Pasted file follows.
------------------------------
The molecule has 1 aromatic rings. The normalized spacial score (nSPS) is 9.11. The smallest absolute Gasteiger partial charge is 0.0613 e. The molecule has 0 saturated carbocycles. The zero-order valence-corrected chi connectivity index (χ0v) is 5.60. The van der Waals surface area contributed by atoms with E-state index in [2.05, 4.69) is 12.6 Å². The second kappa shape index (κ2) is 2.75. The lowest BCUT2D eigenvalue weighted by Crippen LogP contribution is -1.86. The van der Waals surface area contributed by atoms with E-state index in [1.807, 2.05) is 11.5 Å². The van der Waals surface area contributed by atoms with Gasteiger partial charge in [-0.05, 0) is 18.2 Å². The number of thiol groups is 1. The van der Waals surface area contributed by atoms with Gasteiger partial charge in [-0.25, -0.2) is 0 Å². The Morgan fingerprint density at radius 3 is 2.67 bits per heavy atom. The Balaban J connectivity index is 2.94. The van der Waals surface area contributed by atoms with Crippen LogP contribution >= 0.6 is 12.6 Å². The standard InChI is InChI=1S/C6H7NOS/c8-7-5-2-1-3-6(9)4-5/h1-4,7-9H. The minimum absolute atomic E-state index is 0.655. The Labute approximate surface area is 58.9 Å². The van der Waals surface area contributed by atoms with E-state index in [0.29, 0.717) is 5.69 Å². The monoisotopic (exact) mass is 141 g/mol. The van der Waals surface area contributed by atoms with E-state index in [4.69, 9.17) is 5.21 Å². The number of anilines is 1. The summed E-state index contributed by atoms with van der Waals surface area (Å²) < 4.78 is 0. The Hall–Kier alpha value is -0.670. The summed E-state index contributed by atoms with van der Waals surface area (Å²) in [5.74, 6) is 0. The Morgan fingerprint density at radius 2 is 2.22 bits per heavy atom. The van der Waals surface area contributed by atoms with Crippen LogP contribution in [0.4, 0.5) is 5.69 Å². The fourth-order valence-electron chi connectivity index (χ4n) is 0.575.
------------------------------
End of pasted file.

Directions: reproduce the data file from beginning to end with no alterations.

The molecule has 1 aromatic rings. The normalized spacial score (nSPS) is 9.11. The smallest absolute Gasteiger partial charge is 0.0613 e. The molecule has 0 saturated carbocycles. The zero-order valence-corrected chi connectivity index (χ0v) is 5.60. The van der Waals surface area contributed by atoms with E-state index in [2.05, 4.69) is 12.6 Å². The second kappa shape index (κ2) is 2.75. The lowest BCUT2D eigenvalue weighted by Crippen LogP contribution is -1.86. The van der Waals surface area contributed by atoms with E-state index in [1.807, 2.05) is 11.5 Å². The van der Waals surface area contributed by atoms with Gasteiger partial charge in [-0.05, 0) is 18.2 Å². The number of thiol groups is 1. The van der Waals surface area contributed by atoms with Gasteiger partial charge in [-0.25, -0.2) is 0 Å². The Morgan fingerprint density at radius 3 is 2.67 bits per heavy atom. The Balaban J connectivity index is 2.94. The van der Waals surface area contributed by atoms with Crippen LogP contribution >= 0.6 is 12.6 Å². The standard InChI is InChI=1S/C6H7NOS/c8-7-5-2-1-3-6(9)4-5/h1-4,7-9H. The minimum absolute atomic E-state index is 0.655. The Labute approximate surface area is 58.9 Å². The van der Waals surface area contributed by atoms with E-state index in [0.29, 0.717) is 5.69 Å². The monoisotopic (exact) mass is 141 g/mol. The van der Waals surface area contributed by atoms with E-state index in [4.69, 9.17) is 5.21 Å². The number of anilines is 1. The summed E-state index contributed by atoms with van der Waals surface area (Å²) < 4.78 is 0. The Hall–Kier alpha value is -0.670. The summed E-state index contributed by atoms with van der Waals surface area (Å²) in [5.74, 6) is 0. The Morgan fingerprint density at radius 2 is 2.22 bits per heavy atom. The van der Waals surface area contributed by atoms with Crippen LogP contribution in [0.4, 0.5) is 5.69 Å². The fourth-order valence-electron chi connectivity index (χ4n) is 0.575.